Daniel Cocking: Co-founder of Laceless Design

It feels like normal life was a lifetime ago. When we first went in to lockdown I knew I wouldn't get this sort of focussed time again to launch The Outcrowd platform, and I knew there was need for it was so many students sent home from university needing advice and support. It started as an idea many years ago, and It is an idea that really ignites me. The first week I set up the instagram I thought if I can help one person then its a job well done. I started reaching out to people on LinkedIn (you know the power of networking!) and I saw an article that caught my eye. It was written by Daniel Cocking who has worked at Adidas for many years, a brand I really admire. I messaged Daniel to ask about his experience and tell him about my platform, and found out we had a lot of synergies! Little did I know Daniel is the founder of the footwear platform @lacelessdesign. Which is a hugely successful community for footwear designers to showcase their work, as well as an agency. If lockdown has taught us anything, it is that community is more important than ever, showcasing and supporting talent in to the industry.


The reason I am such an advocate for networking is that sometimes you will talk to someone, and you can make connections, partner in work or mentor. And sometimes it just really inspires you. This was the case when I spoke to Daniel. Motivation is so important.


We love to hear the different paths people took to where they are now. What was your journey from university to your first job?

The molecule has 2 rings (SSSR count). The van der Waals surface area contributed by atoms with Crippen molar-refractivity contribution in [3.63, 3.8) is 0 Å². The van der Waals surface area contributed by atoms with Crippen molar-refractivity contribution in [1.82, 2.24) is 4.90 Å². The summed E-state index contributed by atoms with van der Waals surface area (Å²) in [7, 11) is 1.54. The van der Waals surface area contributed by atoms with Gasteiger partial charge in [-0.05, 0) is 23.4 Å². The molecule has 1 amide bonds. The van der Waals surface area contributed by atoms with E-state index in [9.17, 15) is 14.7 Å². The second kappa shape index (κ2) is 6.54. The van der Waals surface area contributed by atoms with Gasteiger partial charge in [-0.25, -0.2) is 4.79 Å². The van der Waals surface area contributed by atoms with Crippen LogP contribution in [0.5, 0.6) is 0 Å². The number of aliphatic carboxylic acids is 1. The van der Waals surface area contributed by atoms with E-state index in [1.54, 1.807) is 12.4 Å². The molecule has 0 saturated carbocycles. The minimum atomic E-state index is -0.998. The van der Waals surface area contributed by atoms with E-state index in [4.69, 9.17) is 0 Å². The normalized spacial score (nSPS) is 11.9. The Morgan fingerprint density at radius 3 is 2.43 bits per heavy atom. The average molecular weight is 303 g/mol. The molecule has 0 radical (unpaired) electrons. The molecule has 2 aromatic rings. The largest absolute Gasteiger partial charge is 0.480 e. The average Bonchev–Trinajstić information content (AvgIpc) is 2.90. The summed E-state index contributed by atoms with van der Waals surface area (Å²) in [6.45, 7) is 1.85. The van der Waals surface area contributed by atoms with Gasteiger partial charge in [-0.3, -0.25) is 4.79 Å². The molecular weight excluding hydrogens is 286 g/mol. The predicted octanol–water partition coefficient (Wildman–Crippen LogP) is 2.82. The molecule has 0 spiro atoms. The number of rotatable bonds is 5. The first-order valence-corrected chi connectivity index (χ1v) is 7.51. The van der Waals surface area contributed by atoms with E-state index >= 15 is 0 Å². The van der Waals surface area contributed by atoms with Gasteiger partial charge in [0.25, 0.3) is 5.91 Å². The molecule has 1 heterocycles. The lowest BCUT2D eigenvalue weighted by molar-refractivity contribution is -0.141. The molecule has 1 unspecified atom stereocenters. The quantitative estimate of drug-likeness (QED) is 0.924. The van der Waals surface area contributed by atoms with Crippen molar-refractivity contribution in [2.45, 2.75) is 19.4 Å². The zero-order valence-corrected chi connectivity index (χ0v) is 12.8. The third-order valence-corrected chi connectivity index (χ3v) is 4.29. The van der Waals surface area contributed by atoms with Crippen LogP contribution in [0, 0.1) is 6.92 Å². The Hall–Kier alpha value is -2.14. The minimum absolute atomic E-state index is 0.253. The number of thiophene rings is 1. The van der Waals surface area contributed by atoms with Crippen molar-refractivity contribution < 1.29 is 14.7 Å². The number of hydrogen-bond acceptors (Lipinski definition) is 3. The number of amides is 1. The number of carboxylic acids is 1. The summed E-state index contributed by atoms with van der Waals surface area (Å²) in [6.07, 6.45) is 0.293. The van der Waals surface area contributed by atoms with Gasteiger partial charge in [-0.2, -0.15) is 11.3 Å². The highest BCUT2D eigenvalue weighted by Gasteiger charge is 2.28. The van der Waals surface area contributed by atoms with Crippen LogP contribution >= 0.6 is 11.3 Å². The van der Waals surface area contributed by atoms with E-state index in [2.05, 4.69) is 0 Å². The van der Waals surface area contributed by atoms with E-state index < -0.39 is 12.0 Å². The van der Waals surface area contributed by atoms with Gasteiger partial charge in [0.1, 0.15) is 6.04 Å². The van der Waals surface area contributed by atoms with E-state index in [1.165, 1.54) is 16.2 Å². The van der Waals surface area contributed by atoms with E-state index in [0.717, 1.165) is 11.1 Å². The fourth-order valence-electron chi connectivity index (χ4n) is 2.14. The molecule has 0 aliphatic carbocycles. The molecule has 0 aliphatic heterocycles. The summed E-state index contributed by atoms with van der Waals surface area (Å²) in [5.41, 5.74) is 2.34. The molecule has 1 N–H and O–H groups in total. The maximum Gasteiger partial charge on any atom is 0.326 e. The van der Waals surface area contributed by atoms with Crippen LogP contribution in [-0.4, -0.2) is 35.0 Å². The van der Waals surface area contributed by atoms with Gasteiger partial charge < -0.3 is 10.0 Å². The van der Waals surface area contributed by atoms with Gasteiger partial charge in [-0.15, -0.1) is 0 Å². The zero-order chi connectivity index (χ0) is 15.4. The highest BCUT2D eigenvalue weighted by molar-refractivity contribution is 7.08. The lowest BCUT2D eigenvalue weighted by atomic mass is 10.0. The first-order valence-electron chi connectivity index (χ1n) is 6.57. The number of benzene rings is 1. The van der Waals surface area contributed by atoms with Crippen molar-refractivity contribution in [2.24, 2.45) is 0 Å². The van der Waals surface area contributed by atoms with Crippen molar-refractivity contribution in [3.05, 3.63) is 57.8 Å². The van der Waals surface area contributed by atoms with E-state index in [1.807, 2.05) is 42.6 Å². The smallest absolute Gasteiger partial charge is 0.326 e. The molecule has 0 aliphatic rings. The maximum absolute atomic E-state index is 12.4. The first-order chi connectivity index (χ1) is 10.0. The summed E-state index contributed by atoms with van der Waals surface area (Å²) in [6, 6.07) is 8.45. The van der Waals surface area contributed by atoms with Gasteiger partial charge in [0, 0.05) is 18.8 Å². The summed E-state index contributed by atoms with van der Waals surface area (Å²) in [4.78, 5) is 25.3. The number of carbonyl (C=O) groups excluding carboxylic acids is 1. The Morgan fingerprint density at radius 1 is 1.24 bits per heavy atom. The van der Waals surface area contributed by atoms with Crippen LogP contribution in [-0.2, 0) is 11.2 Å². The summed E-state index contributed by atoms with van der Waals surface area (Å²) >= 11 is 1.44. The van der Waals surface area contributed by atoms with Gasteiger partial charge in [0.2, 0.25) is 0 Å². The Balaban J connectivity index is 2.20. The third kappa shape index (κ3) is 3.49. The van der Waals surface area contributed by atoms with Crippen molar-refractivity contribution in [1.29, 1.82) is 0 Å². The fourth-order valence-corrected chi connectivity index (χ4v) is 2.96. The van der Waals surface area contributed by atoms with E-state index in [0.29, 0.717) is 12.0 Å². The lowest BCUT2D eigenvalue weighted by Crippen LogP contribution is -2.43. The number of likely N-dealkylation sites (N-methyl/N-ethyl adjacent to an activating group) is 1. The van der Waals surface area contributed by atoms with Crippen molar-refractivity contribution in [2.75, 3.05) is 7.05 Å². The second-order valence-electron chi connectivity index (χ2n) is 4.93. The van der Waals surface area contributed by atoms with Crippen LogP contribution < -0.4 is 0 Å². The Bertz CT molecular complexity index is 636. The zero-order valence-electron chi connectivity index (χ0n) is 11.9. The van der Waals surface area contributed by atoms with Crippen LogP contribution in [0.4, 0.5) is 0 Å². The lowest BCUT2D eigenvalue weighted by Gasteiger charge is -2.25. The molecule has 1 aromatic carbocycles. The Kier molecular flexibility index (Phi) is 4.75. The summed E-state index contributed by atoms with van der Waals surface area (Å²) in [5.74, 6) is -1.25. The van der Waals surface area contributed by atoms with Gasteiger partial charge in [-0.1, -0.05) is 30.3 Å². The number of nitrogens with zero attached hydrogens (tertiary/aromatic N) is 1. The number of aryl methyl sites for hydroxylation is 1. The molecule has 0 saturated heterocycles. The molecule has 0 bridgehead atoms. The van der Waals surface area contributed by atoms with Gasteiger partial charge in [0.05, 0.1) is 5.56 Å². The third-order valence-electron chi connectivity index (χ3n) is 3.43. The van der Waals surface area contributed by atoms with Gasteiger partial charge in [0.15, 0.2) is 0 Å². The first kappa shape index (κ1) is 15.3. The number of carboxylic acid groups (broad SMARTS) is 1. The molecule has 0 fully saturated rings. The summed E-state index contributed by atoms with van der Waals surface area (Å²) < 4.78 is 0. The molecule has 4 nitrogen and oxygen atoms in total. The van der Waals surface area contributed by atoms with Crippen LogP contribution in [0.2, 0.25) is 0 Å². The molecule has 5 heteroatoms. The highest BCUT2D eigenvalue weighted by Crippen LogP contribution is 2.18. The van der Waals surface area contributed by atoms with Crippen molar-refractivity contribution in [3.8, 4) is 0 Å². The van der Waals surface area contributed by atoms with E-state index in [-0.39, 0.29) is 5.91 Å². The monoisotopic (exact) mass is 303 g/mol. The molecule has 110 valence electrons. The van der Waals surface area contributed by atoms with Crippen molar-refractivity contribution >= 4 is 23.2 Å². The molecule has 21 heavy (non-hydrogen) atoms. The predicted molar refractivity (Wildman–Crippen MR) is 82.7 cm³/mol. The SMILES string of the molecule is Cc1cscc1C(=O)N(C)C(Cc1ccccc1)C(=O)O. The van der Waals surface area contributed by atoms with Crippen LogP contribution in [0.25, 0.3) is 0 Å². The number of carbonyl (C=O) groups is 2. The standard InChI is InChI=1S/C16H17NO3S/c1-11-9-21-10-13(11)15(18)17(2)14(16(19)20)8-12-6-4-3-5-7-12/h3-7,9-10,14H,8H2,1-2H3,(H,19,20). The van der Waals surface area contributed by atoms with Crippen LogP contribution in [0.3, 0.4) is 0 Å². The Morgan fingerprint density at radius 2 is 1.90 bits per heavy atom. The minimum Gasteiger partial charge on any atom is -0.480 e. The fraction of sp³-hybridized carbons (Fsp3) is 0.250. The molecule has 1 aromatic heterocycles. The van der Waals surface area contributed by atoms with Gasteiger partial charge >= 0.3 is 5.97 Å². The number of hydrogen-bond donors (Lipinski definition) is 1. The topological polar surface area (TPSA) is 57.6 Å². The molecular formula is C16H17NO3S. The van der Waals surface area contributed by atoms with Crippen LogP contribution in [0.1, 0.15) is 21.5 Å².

"It's my love hate relationship with my degree course that brought me to where I am now. I graduated from Mechanical Engineering at Strathclyde University, uninspired by the typical engineering career, I sought out opportunities to use the course to fulfill my passion for sport and creativity. That lead me to seek out adidas for an internship opportunity to improve the performance of their Tennis range and from day 1 in the role, I was hooked by product creation. I then was desperate to learn more about how every detail of how product is created and spent time innovating and creating for adidas FUTURE team on the factory floor in china for 2 years. The curiosity and hard work paid off! The lightest ever football boot hit the market in 2015 and I had gained an exponential understanding of the creation process. In an effort to work closer with design, I moved to adidas HQ and continued driving creation for numerous performance categories and adidas originals. Through the moves I fell in love with people management, the opportunity to support people in reaching their potential is extremely rewarding. That same motivation birthed lacelessdesign, a community driven design blog to inspire, equip and connect designers. We've used this platform as a non profit to encourage a community approach to design because when we work with each other, creativity flows easily. We also use this platform to push the boundaries of how we create, and recently I've joined a brand that shares that same passion - Siksilk. As head of footwear for the brand, my role is to build an inspired team to create brilliant footwear in cutting edge ways and I am loving it."